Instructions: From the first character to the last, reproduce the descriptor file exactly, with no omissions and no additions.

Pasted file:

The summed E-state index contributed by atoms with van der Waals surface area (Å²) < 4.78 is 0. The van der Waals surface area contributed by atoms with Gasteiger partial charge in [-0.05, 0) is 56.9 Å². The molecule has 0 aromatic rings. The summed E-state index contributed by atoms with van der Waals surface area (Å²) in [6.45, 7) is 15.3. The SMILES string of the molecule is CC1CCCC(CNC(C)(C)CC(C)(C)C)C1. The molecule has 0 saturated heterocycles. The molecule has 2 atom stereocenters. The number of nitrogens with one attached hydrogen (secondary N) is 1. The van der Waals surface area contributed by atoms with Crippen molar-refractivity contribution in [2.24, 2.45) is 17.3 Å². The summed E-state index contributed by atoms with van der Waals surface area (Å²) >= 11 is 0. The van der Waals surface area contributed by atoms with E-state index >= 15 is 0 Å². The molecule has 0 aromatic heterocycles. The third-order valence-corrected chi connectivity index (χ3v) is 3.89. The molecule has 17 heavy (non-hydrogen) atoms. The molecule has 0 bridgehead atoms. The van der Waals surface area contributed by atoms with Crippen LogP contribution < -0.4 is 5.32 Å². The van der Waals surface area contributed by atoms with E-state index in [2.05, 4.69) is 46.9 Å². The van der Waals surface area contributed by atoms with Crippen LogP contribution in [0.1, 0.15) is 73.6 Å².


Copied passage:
The summed E-state index contributed by atoms with van der Waals surface area (Å²) < 4.78 is 0. The van der Waals surface area contributed by atoms with Gasteiger partial charge in [-0.05, 0) is 56.9 Å². The molecule has 0 aromatic rings. The summed E-state index contributed by atoms with van der Waals surface area (Å²) in [6.45, 7) is 15.3. The SMILES string of the molecule is CC1CCCC(CNC(C)(C)CC(C)(C)C)C1. The molecule has 0 saturated heterocycles. The molecule has 2 atom stereocenters. The number of nitrogens with one attached hydrogen (secondary N) is 1. The van der Waals surface area contributed by atoms with Crippen molar-refractivity contribution in [2.24, 2.45) is 17.3 Å². The summed E-state index contributed by atoms with van der Waals surface area (Å²) >= 11 is 0. The van der Waals surface area contributed by atoms with E-state index >= 15 is 0 Å². The molecule has 0 aromatic heterocycles. The third-order valence-corrected chi connectivity index (χ3v) is 3.89. The molecule has 17 heavy (non-hydrogen) atoms. The molecule has 0 bridgehead atoms. The van der Waals surface area contributed by atoms with Crippen LogP contribution < -0.4 is 5.32 Å². The van der Waals surface area contributed by atoms with E-state index in [2.05, 4.69) is 46.9 Å². The van der Waals surface area contributed by atoms with Crippen LogP contribution in [0.1, 0.15) is 73.6 Å².